School of Medicine
Showing 11-17 of 17 Results
Postdoctoral Scholar, Radiology
Current Research and Scholarly InterestsMolecularly-Targeted Contrast Enhanced Ultrasound in Ovarian Cancer
Automated Volumetric Molecular Ultrasound for Breast Cancer Imaging
Peripheral Nerve Imaging
Novel Ultrasound Imaging
Victoria (Tori) Arendt
Affiliate, Dean's Office Operations - Dean Other
Resident in Radiology
BioTori grew up in Cleveland, Ohio and attended Duke University, where she majored in Biology and minored in Computer Science. After graduation, she moved to San Diego, where she worked at a biotechnology company researching stabilization of blood products at room temperature. In 2014, she moved to Palo Alto and began medical school at Stanford. During medical school, she worked with Dr. Rusty Hofmann in interventional radiology researching best practices in venous interventions, leading to multiple publications and presentations at SIR. After graduating from medical school in 2018, she began her general surgery intern year at the Cleveland Clinic and after a year in Cleveland, she returned to the California sunshine to begin radiology residency in July 2019. Tori continues to be active in her research into the treatment of venous disease. Outside of residency, she also enjoys hiking around northern California, traveling the world, running, and reading all types of books.
Visiting Instructor, Rad/Pediatric Radiology
BioDr. Ashfaq, Doctor of Medicine currently working in the Molecular Imaging program( MIPS) at Stanford school of medicine.Her Research interest focuses in the field of radiology particularly Molecular and cellular imaging, contrast agents, and Bio Nanotechnology.
Basic Life Research Scientist, Rad/Pediatric Radiology
Current Role at StanfordDr. Robin Augustine's current research interests revolve around three fascinating areas: graphene-based bioscaffolds, islet transplantation, and synchronized cellular response.
In the field of graphene-based bioscaffolds, Dr. Augustine actively explores the potential of graphene as a biomaterial for tissue engineering. With its unique properties, graphene offers exceptional opportunities for developing innovative bioscaffolds. Dr. Augustine aims to design and engineer graphene-based materials that can provide structural support, promote cellular adhesion and growth, and enhance tissue regeneration. Leveraging the exceptional properties of graphene, such as its mechanical strength, electrical conductivity, and biocompatibility, Dr. Augustine's goal is to contribute to the development of advanced bioscaffolds for various applications in regenerative medicine.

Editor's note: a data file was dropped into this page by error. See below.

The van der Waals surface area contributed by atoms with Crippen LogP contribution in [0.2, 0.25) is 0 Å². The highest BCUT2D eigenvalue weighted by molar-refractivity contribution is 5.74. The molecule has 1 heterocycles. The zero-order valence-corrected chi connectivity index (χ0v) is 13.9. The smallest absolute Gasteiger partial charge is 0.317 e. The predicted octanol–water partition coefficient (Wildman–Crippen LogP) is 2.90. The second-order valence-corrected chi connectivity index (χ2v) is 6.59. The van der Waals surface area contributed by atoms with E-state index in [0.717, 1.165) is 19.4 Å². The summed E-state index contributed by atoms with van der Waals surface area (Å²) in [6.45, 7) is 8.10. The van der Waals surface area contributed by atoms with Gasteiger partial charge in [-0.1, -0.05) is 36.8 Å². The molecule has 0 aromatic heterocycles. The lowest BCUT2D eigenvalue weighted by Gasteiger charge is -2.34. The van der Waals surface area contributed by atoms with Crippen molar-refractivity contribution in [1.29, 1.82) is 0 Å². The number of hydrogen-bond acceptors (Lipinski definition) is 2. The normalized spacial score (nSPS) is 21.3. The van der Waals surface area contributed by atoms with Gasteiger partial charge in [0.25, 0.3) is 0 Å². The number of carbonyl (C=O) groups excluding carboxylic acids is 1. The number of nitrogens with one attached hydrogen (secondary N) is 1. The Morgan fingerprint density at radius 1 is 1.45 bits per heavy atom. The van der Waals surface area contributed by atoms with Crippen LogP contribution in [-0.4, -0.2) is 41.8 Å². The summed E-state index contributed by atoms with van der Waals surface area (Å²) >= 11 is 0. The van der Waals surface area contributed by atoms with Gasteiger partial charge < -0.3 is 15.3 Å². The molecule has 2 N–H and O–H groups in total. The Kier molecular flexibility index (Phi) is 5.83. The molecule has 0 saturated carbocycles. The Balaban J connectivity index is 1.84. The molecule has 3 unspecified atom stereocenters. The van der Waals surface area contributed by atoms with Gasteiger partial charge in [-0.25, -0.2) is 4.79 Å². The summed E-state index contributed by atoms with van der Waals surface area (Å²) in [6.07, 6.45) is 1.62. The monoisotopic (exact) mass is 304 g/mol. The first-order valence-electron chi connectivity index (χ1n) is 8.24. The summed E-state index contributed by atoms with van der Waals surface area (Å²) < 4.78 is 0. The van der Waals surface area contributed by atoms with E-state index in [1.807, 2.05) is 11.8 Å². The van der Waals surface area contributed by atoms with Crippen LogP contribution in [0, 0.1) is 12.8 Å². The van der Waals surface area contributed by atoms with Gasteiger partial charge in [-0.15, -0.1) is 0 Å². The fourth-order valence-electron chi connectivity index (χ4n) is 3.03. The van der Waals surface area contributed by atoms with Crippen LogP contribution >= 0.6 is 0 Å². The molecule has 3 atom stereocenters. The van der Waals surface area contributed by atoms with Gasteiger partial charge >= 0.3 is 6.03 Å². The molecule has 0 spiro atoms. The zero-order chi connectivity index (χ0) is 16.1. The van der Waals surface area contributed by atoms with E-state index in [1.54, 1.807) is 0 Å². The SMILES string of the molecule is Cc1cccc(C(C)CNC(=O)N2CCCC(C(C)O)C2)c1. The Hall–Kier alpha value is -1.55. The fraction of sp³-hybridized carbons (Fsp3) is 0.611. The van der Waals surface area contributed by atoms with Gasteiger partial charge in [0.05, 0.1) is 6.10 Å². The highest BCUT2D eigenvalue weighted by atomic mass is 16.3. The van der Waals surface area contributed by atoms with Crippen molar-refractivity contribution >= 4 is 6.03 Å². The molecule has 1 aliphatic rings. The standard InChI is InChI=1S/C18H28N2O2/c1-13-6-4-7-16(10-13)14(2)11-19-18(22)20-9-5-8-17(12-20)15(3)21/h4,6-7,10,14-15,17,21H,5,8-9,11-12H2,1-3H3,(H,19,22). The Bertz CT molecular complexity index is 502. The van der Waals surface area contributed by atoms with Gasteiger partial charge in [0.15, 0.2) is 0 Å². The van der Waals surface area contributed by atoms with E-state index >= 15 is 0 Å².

Another area of Dr. Augustine's research focuses on islet transplantation, particularly in the context of treating diabetes. Islet transplantation holds promise as a potential cure for type 1 diabetes, involving the transfer of insulin-producing islet cells into the recipient's pancreas. Dr. Augustine investigates strategies to optimize islet transplantation techniques, improve the long-term viability of transplanted islets, and enhance their functionality. The ultimate objective is to contribute to the development of more effective and sustainable approaches for islet transplantation, with the aim of improving the quality of life for individuals living with diabetes.
Dr. Augustine also explores the field of synchronized cellular response, recognizing its crucial role in tissue development, regeneration, and repair. The focus is on understanding and manipulating the synchronized cellular response in complex tissue systems. By studying the intricate signaling pathways and cellular interactions, Dr. Augustine aims to identify key factors and mechanisms that regulate coordinated cellular behavior. This knowledge can inform the development of strategies to enhance tissue regeneration and repair processes, potentially leading to improved outcomes in various biomedical applications.
Through research in graphene-based bioscaffolds, islet transplantation, and synchronized cellular response, Dr. Augustine strives to contribute to the advancement of tissue engineering, regenerative medicine, and the development of innovative therapies for complex medical challenges.
Postdoctoral Scholar, Radiology
BioUgur Aygun is a Marie Skłodowska-Curie Global Fellow working as a postdoctoral researcher at Canary Center for Early Cancer Detection, Stanford University. He received his PhD in electrical engineering, specializing in optical biosensors, optical microscopy, computational imaging, and spectroscopy. His research focusing on the development of novel optical imaging techniques for biomedical applications.